In the midst of giving a lecture (Precarious Life: the Obligations of Proximity) at the Nobel Museum in Sweden, American philosopher Judith Butler takes 1 minute and 28 seconds to open a bottle of water and take a sip. This performance repeats that performance over and over again.

A number of artists performed other acts simultaneously, durationally, at specific times, just once, and repeatedly over a couple of hours or just a couple of minutes inside the conservatory which is usually closed to the public except on Sundays and bank holidays if there isn't a private event going on.

Here below in the form of a thank you letter is a short description of my experience of it:

Dear Joe, Orlagh, and Nick,
Your symposium set up quite a few mechanisms for inspiring creative thought including: doing things in front of people; performing simultaneous actions both individually and with others in a large permeable series of subspaces; drawing disparate elements together; spending time watching and listening; experiencing space and proximity through sound; allowing one thing to bleed with others; listening, watching, and doing in order to think in alternate ways or to bring thoughts into the brain as a result of avenues other than speaking or writing or sitting alone.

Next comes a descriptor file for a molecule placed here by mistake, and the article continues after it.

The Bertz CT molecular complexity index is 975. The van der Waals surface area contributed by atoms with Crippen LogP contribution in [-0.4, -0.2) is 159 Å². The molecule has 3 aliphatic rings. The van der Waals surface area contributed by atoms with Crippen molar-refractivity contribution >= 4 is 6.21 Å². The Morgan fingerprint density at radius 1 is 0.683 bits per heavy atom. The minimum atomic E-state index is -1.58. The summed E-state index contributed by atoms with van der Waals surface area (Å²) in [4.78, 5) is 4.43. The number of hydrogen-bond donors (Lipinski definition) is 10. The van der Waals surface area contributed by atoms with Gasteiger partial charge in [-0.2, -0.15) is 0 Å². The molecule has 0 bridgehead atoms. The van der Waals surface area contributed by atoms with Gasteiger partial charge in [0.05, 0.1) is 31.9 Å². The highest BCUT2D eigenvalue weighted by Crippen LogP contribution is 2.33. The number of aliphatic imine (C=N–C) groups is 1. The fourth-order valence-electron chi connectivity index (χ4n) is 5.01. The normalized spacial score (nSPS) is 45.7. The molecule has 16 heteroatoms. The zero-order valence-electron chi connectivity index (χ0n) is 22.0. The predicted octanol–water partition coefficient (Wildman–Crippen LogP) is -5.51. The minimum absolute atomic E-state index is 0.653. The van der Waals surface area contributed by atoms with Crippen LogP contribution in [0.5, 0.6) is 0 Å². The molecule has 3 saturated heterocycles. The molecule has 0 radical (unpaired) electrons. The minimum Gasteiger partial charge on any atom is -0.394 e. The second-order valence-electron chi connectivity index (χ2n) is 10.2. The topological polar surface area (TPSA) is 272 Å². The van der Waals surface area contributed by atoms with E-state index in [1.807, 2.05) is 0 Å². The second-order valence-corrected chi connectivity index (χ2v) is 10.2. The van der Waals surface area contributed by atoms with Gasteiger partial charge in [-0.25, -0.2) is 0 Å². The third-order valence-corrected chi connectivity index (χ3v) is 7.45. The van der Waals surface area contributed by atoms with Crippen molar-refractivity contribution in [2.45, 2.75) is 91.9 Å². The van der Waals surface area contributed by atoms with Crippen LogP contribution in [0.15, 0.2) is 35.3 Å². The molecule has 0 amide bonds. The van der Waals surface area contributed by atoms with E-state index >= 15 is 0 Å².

Joe, I think I lied to you. It was a lie of fatigue and over-focus and a lie of confusion brought on by the chemistry of my body. Referring to Judith Butler you said: did she really take such a long drink? (*see note below) I said “yes.” and at the same time suddenly realised that I’d made a mistake. It wasn’t actually true. I think the length of the drink grew as I performed the action and this is always what happens once a performer gets hold of something and finds a resting place or a hook or a hollow spot that can be filled. This performer (I) also accidentally saw (the day before the symposium) a slow motion version of this drink before realising it was a slow motion version (both are on my phone). I had a growing thought “I didn’t realise she invested so much in the enjoyment of that break” that moment seemed so important. But it was a mistake. Just after that thought I realised I’d started the wrong clip. But somehow the long drink was not erased from my foremost conscious version of the segment. This married with the piano music of Emma in the background of my second position in the conservatory and I took a performer’s license to exaggerate (I always carry this license with me). When I answered yes to your question, Joe, I heard it and realised it as incorrect as I said it. But that was a bit difficult to explain in that moment. I was just realising for the first time that I’d seduced myself into thinking the drink was that long. But it was the most important part. Your question brought this realisation out. For me there’s a lot there. That’s why we talk about things isn’t it.